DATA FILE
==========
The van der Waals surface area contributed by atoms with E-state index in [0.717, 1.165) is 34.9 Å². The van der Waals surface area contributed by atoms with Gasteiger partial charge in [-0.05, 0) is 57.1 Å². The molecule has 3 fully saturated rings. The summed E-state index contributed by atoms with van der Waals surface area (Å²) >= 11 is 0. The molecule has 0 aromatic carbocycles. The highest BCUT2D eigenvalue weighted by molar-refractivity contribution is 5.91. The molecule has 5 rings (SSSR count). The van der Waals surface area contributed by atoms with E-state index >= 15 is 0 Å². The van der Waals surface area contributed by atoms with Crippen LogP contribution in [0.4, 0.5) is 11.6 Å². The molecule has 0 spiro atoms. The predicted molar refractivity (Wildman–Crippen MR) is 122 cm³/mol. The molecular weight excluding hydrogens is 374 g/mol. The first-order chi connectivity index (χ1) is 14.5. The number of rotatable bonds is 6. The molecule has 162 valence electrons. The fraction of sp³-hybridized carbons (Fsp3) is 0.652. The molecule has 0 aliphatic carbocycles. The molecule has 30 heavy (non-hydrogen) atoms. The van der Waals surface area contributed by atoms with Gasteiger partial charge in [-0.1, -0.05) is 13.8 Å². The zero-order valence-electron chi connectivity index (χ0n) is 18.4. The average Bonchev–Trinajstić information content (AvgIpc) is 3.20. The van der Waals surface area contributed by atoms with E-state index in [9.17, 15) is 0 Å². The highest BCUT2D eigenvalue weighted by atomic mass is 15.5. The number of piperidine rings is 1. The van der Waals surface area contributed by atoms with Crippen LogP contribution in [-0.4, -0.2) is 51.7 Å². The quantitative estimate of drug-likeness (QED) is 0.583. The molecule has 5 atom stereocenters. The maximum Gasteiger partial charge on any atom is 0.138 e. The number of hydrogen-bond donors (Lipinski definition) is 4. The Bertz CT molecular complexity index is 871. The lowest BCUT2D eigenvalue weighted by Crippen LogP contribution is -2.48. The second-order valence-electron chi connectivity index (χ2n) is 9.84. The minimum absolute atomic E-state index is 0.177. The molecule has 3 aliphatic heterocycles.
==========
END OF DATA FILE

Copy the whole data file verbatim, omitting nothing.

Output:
The van der Waals surface area contributed by atoms with E-state index in [0.717, 1.165) is 34.9 Å². The van der Waals surface area contributed by atoms with Gasteiger partial charge in [-0.05, 0) is 57.1 Å². The molecule has 3 fully saturated rings. The summed E-state index contributed by atoms with van der Waals surface area (Å²) >= 11 is 0. The molecule has 0 aromatic carbocycles. The highest BCUT2D eigenvalue weighted by molar-refractivity contribution is 5.91. The molecule has 5 rings (SSSR count). The van der Waals surface area contributed by atoms with E-state index >= 15 is 0 Å². The van der Waals surface area contributed by atoms with Crippen LogP contribution in [0.4, 0.5) is 11.6 Å². The molecule has 0 spiro atoms. The predicted molar refractivity (Wildman–Crippen MR) is 122 cm³/mol. The molecular weight excluding hydrogens is 374 g/mol. The first-order chi connectivity index (χ1) is 14.5. The number of rotatable bonds is 6. The molecule has 162 valence electrons. The fraction of sp³-hybridized carbons (Fsp3) is 0.652. The molecule has 0 aliphatic carbocycles. The molecule has 30 heavy (non-hydrogen) atoms. The van der Waals surface area contributed by atoms with Gasteiger partial charge in [-0.1, -0.05) is 13.8 Å². The zero-order valence-electron chi connectivity index (χ0n) is 18.4. The average Bonchev–Trinajstić information content (AvgIpc) is 3.20. The van der Waals surface area contributed by atoms with E-state index in [9.17, 15) is 0 Å². The highest BCUT2D eigenvalue weighted by atomic mass is 15.5. The number of piperidine rings is 1. The van der Waals surface area contributed by atoms with Crippen LogP contribution in [-0.4, -0.2) is 51.7 Å². The quantitative estimate of drug-likeness (QED) is 0.583. The molecule has 5 atom stereocenters. The maximum Gasteiger partial charge on any atom is 0.138 e. The number of hydrogen-bond donors (Lipinski definition) is 4. The Bertz CT molecular complexity index is 871. The lowest BCUT2D eigenvalue weighted by Crippen LogP contribution is -2.48. The second-order valence-electron chi connectivity index (χ2n) is 9.84. The minimum absolute atomic E-state index is 0.177. The molecule has 3 aliphatic heterocycles.